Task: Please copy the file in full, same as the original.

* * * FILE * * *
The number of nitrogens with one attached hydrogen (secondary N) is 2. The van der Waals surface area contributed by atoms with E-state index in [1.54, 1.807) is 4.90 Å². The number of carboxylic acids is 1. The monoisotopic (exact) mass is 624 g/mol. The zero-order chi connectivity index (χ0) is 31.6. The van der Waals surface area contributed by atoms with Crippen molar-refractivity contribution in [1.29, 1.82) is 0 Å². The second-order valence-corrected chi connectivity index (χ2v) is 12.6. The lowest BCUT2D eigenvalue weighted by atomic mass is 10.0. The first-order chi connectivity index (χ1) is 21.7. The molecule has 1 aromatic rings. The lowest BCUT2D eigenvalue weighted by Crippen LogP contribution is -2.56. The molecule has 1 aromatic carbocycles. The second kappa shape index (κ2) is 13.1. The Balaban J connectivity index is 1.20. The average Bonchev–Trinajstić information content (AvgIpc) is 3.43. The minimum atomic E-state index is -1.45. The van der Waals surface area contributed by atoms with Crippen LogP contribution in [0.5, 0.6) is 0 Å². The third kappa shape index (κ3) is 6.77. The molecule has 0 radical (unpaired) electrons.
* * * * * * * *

The number of nitrogens with one attached hydrogen (secondary N) is 2. The van der Waals surface area contributed by atoms with E-state index in [1.54, 1.807) is 4.90 Å². The number of carboxylic acids is 1. The monoisotopic (exact) mass is 624 g/mol. The zero-order chi connectivity index (χ0) is 31.6. The van der Waals surface area contributed by atoms with Crippen molar-refractivity contribution in [1.29, 1.82) is 0 Å². The second-order valence-corrected chi connectivity index (χ2v) is 12.6. The lowest BCUT2D eigenvalue weighted by atomic mass is 10.0. The first-order chi connectivity index (χ1) is 21.7. The molecule has 1 aromatic rings. The lowest BCUT2D eigenvalue weighted by Crippen LogP contribution is -2.56. The molecule has 1 aromatic carbocycles. The second kappa shape index (κ2) is 13.1. The Balaban J connectivity index is 1.20. The average Bonchev–Trinajstić information content (AvgIpc) is 3.43. The minimum atomic E-state index is -1.45. The van der Waals surface area contributed by atoms with Crippen LogP contribution in [0.5, 0.6) is 0 Å². The third kappa shape index (κ3) is 6.77. The molecule has 0 radical (unpaired) electrons.